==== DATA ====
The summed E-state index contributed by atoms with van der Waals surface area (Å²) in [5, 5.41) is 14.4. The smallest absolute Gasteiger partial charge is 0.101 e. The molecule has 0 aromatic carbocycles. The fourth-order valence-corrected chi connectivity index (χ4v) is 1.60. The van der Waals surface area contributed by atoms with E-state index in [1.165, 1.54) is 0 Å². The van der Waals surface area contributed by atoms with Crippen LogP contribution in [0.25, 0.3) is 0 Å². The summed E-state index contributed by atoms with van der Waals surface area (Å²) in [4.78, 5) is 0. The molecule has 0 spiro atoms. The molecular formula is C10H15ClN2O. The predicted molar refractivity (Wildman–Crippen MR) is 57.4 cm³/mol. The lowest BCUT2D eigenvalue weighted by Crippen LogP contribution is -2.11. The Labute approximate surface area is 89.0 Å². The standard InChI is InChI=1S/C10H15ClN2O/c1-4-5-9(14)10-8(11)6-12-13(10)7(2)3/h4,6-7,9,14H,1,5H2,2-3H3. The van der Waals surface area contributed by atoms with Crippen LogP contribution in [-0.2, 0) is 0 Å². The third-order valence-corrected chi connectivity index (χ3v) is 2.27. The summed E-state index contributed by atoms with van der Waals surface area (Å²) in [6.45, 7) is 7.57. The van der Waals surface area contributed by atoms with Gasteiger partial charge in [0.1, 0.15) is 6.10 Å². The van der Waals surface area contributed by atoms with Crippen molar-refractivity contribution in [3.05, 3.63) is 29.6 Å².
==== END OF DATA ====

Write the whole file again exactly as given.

The summed E-state index contributed by atoms with van der Waals surface area (Å²) in [5, 5.41) is 14.4. The smallest absolute Gasteiger partial charge is 0.101 e. The molecule has 0 aromatic carbocycles. The fourth-order valence-corrected chi connectivity index (χ4v) is 1.60. The van der Waals surface area contributed by atoms with E-state index in [1.165, 1.54) is 0 Å². The van der Waals surface area contributed by atoms with Crippen LogP contribution in [0.25, 0.3) is 0 Å². The summed E-state index contributed by atoms with van der Waals surface area (Å²) in [4.78, 5) is 0. The molecule has 0 spiro atoms. The molecular formula is C10H15ClN2O. The predicted molar refractivity (Wildman–Crippen MR) is 57.4 cm³/mol. The lowest BCUT2D eigenvalue weighted by Crippen LogP contribution is -2.11. The Labute approximate surface area is 89.0 Å². The standard InChI is InChI=1S/C10H15ClN2O/c1-4-5-9(14)10-8(11)6-12-13(10)7(2)3/h4,6-7,9,14H,1,5H2,2-3H3. The van der Waals surface area contributed by atoms with Crippen LogP contribution in [-0.2, 0) is 0 Å². The third-order valence-corrected chi connectivity index (χ3v) is 2.27. The summed E-state index contributed by atoms with van der Waals surface area (Å²) in [6.45, 7) is 7.57. The van der Waals surface area contributed by atoms with Gasteiger partial charge in [0.1, 0.15) is 6.10 Å². The van der Waals surface area contributed by atoms with Crippen molar-refractivity contribution in [3.05, 3.63) is 29.6 Å².